' New York's Other Side: The Poor', runs the opening intertitle of D. W. Griffith's The Musketeers of Pig Alley ( 1912) over shots of the ghetto that was Manhattan's Lower East Side. The final intertitle is equally revealing. After a shot of a hand passing some banknotes to a cop through a half-opened door, the title 'Links in the Chain' comes up.
Musketeers was an early example of the American crime film, and one, moreover, that deals with crime in a manner that has reverberated throughout the genre down the years. The opening shots and title indicate an underworld that coexists with the world we know, and the last one shows how the two are connected. In between Griffith tells the slight story of an innocent couple almost overcome by poverty but saved through the activities of the Snapper Kid, who has been smitten by Lillian Gish as the innocent wife.
Much has been written about Griffith's borrowings from Charles Dickens in his depiction of poverty, but the narrative of Musketeers is more revealing of his borrowings from more simply structured Victorian melodramas and pulp fiction. The central notion behind these is of separate under- and overworlds and the point where the two come into collision is often the attempted seduction of an innocent. The classic literary examples of this are Eugène Sue's Les Mystères de Paris ( 1842-3) and the many pulps written by former police reporter George Lippard in the USA in the 1840s.
The importance of this structure for the crime novel and film lay in its flexibility and adaptability as metaphor of social relations. Consider Marcel Alain and Pierre Souvestre's (and Feuillade's) Fantômas: the plot of Fantômas is virtually the same as that of Les Mystères de Paris. The difference is that the villain is recast as the hero and that Fantômas, though diabolical and a scourge of the bourgeoisie, is not corrupt while the aristocracy from whom he steals Lady Belthan is. It is in short a poetic inversion of Sue's novel in which a prince chooses to live among thieves and expose and correct injustices. Lippard's novels, which were also clearly influenced by Sue, represent a further refinement and simplification. Monk Hall, with its six floors, three above ground, three below, and numerous secret rooms, trapdoors, and secret passages, represents Philadelphia. The central plot concerns the attempted corruption of a young innocent by one who seems a respected member of the overworld but whose wealth comes from the underworld. These simple juxtapositions were seen at their purest in American serials of the 1930s in which villains twitched spider's webs of intrigue that were as delicate as the Victorian tracery of their pulp forefathers.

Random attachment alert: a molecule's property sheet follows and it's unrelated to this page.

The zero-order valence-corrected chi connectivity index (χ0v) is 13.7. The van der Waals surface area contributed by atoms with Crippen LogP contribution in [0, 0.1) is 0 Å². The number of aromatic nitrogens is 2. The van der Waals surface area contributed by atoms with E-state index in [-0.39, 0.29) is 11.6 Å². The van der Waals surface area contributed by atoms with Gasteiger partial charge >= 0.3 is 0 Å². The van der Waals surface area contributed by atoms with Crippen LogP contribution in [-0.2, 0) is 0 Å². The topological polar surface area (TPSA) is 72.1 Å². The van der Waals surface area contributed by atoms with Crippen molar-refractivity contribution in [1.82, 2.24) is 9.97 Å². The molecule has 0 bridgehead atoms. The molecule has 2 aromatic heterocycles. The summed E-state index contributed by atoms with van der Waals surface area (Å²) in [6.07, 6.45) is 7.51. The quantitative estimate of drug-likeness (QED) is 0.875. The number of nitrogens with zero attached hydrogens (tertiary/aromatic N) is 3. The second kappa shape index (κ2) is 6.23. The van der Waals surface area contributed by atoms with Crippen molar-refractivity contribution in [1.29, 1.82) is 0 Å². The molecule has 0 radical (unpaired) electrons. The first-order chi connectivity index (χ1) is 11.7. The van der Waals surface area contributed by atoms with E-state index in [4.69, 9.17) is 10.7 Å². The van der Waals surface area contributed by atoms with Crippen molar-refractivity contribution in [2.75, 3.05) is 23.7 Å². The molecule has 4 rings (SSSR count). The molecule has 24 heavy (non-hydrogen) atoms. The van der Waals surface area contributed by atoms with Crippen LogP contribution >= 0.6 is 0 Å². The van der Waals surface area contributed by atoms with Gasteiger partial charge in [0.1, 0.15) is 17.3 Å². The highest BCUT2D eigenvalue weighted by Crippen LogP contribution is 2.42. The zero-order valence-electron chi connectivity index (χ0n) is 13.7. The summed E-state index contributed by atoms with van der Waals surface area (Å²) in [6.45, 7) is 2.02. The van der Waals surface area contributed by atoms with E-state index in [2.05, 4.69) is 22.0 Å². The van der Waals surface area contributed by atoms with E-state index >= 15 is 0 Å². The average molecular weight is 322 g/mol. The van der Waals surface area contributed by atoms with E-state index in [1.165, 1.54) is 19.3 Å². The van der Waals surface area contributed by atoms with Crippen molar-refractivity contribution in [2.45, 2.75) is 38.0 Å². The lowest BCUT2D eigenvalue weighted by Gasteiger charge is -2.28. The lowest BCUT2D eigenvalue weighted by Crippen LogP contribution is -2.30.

Fritz Lang's Dr Mabuse films ( Dr Mabuse der Spieler ('Dr Mabuse the gambler'), 1922; Spione ('Spies'), 1928; Das Testament des Dr Mabuse ('Dr Mabuse's will'), 1933; and even Die tausend Augen des Dr Mabuse ('The thousand eyes of Dr Mabuse'), 1960) also take as a central notion the contrast between under- and overworlds and the codes that govern them. These films look backward to Victorian notions of conspiracy, but a film title as early as Underworld ( Joseph von Sternberg , 1927) and as late as Underworld U.S.A. ( Samuel Fuller, 1961) confirms the durability of the central core of the idea. Further examples of the tenacity of this opposition can be seen in films as different as Lang's M ( 1931), in which the two worlds temporarily unite to seek a killer whose crimes are considered to break the rules of civilized society; Basil Dearden's The Blue Lamp ( 1950), in which the organized criminals themselves choose not to associate with the young tearaways played by Dirk Bogarde and Patrick Doonan because they do not understand about the need for restraint; and Samuel Fuller's Pickup on South Street ( 1953), in which a professional informer will not sell information to an enemy of her country even at the cost of her life.
Seen from this perspective, although The Musketeers of Pig Alley may be simply constructed, its articulation of the narrative device of seduction/rape within the structure of a contrast between the over- and underworlds is modern rather than Victorian. Particularly striking is the film's ending, which only offers a moment of respite, a truce between the conflicting forces rather than a victory. Also noteworthy is the fact that the Snapper Kid is both prototype hero and villain. In Victorian melodrama and pulp fiction the theme of seduction/rape and the underworld/overworld contrast are generally held tightly and straightforwardly together. In crime films (and twentiethcentury crime novels) the two remain closely connected but are often developed in a variety of different ways. As Ian Cameron ( 1975) has forcefully pointed out, of all the film genres 'no genre has been more consistently shaped by factors outside the cinema than the crime movie'. To explain the development of the crime movie it is therefore necessary to explore the social reasons that lie behind the changes in the narrative strategies to which the crime movie repeatedly returns.
Nowhere is Cameron's point more visible than in the beginnings of the American gangster film subgenre in